Schizophrenia could be diagnosed by abnormal patters of thinking (delusions- beliefs that are not true), abnormal perception (hallucinations) and behaviours. It affects how the brain works. Patients struggle to differentiate between what is real and what is not. As a result of the above experiences, they tend to isolate themselves and this leads to further decline. They struggle to trust people and hence stop engaging in treatment. They have problems comprehending people’s emotions.

Causes could include genetic factors, trauma to the brain, traumatic experiences in childhood and the use of recreational drugs.

It usually occurs in the 20’s and is extremely rare to start in childhood. It is slightly more common in men than women. In certain rare cases, delayed onset of schizophrenia could occur too.

Schizophrenia Symptoms and signs

Delusions, hallucinations, paranoia and at times bizarre behaviour. Some of the symptoms include poverty of speech, flattening of mood, lack of interest, lack of motivation, lack of energy, poverty of movement and impaired concentration, ambivalence and suicidal thoughts.
Some of the symptoms become more pronounced as the illness becomes chronic. Symptoms can also include agitation and disturbed sleep.

Diagnosis is established by a psychiatrist (expert in diagnosis and treatment of mental illness) following a series of clinical reviews which involves comprehensive history taking, observing patient’s behaviour, identifying symptoms, obtaining some collateral information.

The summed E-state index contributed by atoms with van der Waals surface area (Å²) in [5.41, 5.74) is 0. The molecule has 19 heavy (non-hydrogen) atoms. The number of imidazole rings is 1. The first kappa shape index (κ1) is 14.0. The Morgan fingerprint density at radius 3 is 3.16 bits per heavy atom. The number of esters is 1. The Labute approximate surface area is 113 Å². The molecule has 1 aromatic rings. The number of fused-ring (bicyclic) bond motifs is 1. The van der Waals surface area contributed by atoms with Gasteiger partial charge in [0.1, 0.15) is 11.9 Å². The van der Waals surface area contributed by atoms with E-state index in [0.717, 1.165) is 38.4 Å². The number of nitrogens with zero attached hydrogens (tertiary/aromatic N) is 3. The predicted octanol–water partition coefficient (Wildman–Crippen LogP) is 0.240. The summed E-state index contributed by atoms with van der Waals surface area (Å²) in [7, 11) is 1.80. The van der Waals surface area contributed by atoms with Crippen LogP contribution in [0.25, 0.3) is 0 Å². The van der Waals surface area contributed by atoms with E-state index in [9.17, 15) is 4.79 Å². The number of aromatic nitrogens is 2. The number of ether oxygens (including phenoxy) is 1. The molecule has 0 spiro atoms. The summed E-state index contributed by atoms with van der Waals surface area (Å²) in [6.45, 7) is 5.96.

All medical causes need to be excluded before the psychiatrist establishes the diagnosis as certain medical conditions could mimic symptoms of schizophrenia and they could be thyroid conditions, alcohol and drug withdrawals states, alcohol and drug intoxication states and viral encephalitis.

Treatments include

  • Medications
  • Psychology
  • ECT

With appropriate treatment, symptoms can resolve. In very severe cases where a complete recovery cannot be achieved, symptoms can reduce in intensity with medications thus improving one’s level of functioning.

If not treated it could result in development of depression, anxiety, suicide, use of substances including alcohol, drugs and nicotine, inability to work or attend school, financial problems, homelessness, isolation, physical health problems and in certain rare cases aggressive behaviour too.

Compliance with medications, establishing good sleep hygiene, engaging with your psychiatrist, understanding your early warning signs/ relapse signatures, avoidance of drugs and alcohol will all go a long way in maintaining positive health and may help avoiding relapses. In some very severe cases, the above will help in reducing the intensity and frequency of symptoms. Stress of some form can sometimes trigger a relapse.

At We Care Clinic in Rockhampton, Dr Pramod – Psychiatrist, provides assessment and treatment of the following mental illnesses:

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